Laser cutting is suitable for large-scale and high-efficiency production with relatively high cutting speed, while machining of CFRP composite using lasers is challenging with severe thermal damage due to different material properties and sensitivity to heat. In this paper, surface morphology of cutting plain woven carbon fibre-reinforced plastics (CFRP) by fibre laser and the influence of cutting parameters on machined quality were investigated. A full factorial experimental design was employed involving three variable factors, which included laser pulse frequency at three levels together with laser power and cutting speed at two levels. Heat-affected zone (HAZ), kerf depth and kerf angle were quantified to understand the interactions with cutting parameters. Observations of machined surface were analysed relating to various damages using optical microscope and scanning electron microscopy (SEM), which included HAZ, matrix recession, fibre protruding, striations, fibre-end swelling, collapses, cavities and delamination. Based on ANOVA analysis, it was found that both cutting speed and laser power were significant factors for HAZ and kerf depth, while laser power was the only significant factor for kerf angle. Besides, HAZ and the kerf depth showed similar sensitivity to the pulse energy and energy per unit length, which was opposite for kerf angle. This paper presented the feasibility and experimental results of cutting CFRP laminates using fibre laser, which is possibly the efficient and high-quality process to promote the development of CFRPs.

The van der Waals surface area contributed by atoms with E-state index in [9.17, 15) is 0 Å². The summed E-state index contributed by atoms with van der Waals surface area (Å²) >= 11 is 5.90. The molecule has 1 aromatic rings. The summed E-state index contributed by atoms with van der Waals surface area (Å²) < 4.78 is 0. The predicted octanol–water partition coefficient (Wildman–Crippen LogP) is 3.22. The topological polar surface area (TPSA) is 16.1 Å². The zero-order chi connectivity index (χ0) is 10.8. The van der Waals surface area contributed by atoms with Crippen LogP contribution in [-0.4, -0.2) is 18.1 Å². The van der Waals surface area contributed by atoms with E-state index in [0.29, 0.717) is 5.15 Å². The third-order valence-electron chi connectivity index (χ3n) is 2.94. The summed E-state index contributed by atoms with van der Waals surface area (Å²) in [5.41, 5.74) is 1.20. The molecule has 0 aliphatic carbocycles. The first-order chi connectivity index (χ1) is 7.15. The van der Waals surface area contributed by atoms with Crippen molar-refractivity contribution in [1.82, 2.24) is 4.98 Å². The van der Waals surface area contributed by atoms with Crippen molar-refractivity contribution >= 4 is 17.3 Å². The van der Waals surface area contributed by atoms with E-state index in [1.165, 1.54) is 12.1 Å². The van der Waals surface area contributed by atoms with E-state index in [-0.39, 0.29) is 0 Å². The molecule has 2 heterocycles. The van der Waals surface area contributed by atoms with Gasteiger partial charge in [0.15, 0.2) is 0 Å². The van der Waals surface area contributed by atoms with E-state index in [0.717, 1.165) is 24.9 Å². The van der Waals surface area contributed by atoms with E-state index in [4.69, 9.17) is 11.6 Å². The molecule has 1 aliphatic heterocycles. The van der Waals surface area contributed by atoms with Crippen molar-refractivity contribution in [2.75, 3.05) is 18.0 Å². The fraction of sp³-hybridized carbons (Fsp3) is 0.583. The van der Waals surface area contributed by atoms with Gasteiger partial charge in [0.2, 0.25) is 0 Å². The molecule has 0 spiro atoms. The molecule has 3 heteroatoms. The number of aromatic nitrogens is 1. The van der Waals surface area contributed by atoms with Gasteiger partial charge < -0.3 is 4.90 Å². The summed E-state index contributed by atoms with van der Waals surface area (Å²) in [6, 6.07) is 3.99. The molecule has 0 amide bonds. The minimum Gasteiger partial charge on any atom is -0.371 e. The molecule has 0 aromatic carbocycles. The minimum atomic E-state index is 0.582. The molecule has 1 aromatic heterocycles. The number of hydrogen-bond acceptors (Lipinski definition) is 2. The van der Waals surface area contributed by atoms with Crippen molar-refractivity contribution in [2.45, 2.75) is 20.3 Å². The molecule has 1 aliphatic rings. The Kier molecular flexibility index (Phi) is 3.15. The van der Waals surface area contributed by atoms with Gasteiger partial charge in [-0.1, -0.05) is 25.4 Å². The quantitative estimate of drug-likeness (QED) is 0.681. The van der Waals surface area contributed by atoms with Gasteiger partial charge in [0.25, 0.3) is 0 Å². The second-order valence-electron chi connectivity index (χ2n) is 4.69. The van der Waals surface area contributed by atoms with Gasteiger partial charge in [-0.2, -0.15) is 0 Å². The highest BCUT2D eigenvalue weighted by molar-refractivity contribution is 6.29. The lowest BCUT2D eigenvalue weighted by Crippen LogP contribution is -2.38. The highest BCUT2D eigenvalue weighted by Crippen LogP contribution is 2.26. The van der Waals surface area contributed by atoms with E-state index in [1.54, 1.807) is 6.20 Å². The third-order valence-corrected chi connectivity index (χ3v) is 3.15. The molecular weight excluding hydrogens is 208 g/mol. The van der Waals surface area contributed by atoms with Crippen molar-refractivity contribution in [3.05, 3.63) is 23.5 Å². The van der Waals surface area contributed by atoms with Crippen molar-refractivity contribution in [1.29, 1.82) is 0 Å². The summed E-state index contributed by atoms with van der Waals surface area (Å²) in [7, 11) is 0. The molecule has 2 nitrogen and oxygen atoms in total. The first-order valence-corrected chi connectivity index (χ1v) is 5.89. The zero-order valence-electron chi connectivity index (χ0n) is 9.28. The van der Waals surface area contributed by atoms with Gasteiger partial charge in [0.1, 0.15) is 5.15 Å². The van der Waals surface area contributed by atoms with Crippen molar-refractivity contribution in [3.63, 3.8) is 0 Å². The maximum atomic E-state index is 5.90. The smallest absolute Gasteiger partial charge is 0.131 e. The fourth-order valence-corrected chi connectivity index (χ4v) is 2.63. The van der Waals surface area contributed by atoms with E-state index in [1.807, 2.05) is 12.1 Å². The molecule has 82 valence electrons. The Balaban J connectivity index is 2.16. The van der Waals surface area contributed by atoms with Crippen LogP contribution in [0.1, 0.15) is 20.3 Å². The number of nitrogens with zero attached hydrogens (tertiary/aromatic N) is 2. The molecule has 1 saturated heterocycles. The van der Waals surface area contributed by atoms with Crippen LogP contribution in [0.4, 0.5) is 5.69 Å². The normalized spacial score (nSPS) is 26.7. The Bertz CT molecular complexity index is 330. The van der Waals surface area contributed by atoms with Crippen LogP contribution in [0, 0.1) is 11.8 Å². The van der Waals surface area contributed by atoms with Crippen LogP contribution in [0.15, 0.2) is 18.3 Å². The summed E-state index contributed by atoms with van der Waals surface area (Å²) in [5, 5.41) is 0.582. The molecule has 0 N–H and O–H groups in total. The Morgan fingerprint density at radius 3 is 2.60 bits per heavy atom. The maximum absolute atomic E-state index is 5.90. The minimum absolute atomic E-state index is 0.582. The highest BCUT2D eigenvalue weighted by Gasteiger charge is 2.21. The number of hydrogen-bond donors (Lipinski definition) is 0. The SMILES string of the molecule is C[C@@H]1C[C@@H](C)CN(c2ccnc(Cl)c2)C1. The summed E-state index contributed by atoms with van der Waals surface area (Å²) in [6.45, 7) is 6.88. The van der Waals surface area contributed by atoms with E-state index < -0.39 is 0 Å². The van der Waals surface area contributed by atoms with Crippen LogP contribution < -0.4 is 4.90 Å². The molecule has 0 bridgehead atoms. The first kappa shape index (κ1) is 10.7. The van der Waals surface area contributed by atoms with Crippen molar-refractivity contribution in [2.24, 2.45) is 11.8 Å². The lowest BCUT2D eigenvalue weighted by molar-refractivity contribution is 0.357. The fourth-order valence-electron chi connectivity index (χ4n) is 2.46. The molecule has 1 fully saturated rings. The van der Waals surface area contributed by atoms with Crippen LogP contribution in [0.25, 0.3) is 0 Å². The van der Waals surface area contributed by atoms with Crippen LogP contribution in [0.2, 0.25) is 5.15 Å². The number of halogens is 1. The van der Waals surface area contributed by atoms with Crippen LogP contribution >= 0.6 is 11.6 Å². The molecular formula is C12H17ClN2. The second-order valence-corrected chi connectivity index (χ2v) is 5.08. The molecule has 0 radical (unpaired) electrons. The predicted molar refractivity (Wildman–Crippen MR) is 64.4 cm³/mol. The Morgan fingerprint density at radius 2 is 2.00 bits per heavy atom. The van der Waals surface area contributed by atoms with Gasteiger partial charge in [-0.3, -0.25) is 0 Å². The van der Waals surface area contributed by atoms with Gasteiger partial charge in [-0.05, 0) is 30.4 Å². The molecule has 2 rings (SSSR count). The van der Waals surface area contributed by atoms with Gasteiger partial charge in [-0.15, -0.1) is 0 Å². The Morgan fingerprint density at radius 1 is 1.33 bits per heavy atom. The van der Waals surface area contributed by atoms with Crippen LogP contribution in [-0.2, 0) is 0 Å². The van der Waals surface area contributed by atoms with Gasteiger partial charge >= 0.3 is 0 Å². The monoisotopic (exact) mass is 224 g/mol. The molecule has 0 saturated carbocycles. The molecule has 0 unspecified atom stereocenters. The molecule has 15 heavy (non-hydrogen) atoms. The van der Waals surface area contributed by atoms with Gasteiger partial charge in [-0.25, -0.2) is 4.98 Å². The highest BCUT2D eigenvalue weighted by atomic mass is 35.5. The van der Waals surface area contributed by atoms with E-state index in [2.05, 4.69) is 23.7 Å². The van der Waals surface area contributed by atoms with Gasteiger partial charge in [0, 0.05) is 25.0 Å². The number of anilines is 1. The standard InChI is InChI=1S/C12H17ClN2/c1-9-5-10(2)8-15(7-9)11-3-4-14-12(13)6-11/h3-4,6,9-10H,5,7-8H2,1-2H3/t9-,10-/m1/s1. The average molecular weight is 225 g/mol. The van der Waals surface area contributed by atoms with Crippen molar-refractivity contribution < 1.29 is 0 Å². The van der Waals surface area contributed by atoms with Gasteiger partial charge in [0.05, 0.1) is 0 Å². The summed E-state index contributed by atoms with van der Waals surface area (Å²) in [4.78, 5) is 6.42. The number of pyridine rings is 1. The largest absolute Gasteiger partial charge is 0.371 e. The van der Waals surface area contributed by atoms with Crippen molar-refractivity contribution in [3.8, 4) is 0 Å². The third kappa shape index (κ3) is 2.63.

Applied Physics A: Materials Science Processing – Springer Journals
Published: Feb 22, 2018
It’s your single place to instantly
discover and read the research
that matters to you.
Enjoy affordable access to
over 18 million articles from more than
15,000 peer-reviewed journals.
All for just $49/month
Query the DeepDyve database, plus search all of PubMed and Google Scholar seamlessly
Save any article or search result from DeepDyve, PubMed, and Google Scholar... all in one place.
All the latest content is available, no embargo periods.
“Whoa! It’s like Spotify but for academic articles.”@Phil_Robichaud